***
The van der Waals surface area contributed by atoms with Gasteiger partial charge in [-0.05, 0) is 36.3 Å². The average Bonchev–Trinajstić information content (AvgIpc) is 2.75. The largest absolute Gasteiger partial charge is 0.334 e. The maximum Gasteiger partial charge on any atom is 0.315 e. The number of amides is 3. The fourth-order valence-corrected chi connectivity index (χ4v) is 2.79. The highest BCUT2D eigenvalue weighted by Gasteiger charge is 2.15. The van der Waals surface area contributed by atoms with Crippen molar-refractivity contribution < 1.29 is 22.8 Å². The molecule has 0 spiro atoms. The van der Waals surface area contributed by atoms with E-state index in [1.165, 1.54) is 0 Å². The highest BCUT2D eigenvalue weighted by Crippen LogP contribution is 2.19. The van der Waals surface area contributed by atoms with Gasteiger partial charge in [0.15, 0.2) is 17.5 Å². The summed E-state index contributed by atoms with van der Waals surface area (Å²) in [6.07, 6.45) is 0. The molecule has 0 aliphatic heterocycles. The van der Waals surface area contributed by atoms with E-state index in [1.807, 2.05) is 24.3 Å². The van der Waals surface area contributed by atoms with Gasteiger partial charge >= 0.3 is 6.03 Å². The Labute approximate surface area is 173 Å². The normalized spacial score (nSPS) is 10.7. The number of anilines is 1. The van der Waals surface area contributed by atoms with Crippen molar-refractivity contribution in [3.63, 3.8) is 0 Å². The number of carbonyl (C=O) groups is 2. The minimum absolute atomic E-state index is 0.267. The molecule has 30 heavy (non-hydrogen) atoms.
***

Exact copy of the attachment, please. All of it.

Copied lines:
The van der Waals surface area contributed by atoms with Gasteiger partial charge in [-0.05, 0) is 36.3 Å². The average Bonchev–Trinajstić information content (AvgIpc) is 2.75. The largest absolute Gasteiger partial charge is 0.334 e. The maximum Gasteiger partial charge on any atom is 0.315 e. The number of amides is 3. The fourth-order valence-corrected chi connectivity index (χ4v) is 2.79. The highest BCUT2D eigenvalue weighted by Gasteiger charge is 2.15. The van der Waals surface area contributed by atoms with Crippen molar-refractivity contribution < 1.29 is 22.8 Å². The molecule has 0 spiro atoms. The van der Waals surface area contributed by atoms with E-state index in [1.165, 1.54) is 0 Å². The highest BCUT2D eigenvalue weighted by Crippen LogP contribution is 2.19. The van der Waals surface area contributed by atoms with Gasteiger partial charge in [0.15, 0.2) is 17.5 Å². The summed E-state index contributed by atoms with van der Waals surface area (Å²) in [6.07, 6.45) is 0. The molecule has 0 aliphatic heterocycles. The van der Waals surface area contributed by atoms with E-state index in [1.807, 2.05) is 24.3 Å². The van der Waals surface area contributed by atoms with Gasteiger partial charge >= 0.3 is 6.03 Å². The Labute approximate surface area is 173 Å². The normalized spacial score (nSPS) is 10.7. The number of anilines is 1. The van der Waals surface area contributed by atoms with Crippen molar-refractivity contribution in [3.63, 3.8) is 0 Å². The number of carbonyl (C=O) groups is 2. The minimum absolute atomic E-state index is 0.267. The molecule has 30 heavy (non-hydrogen) atoms.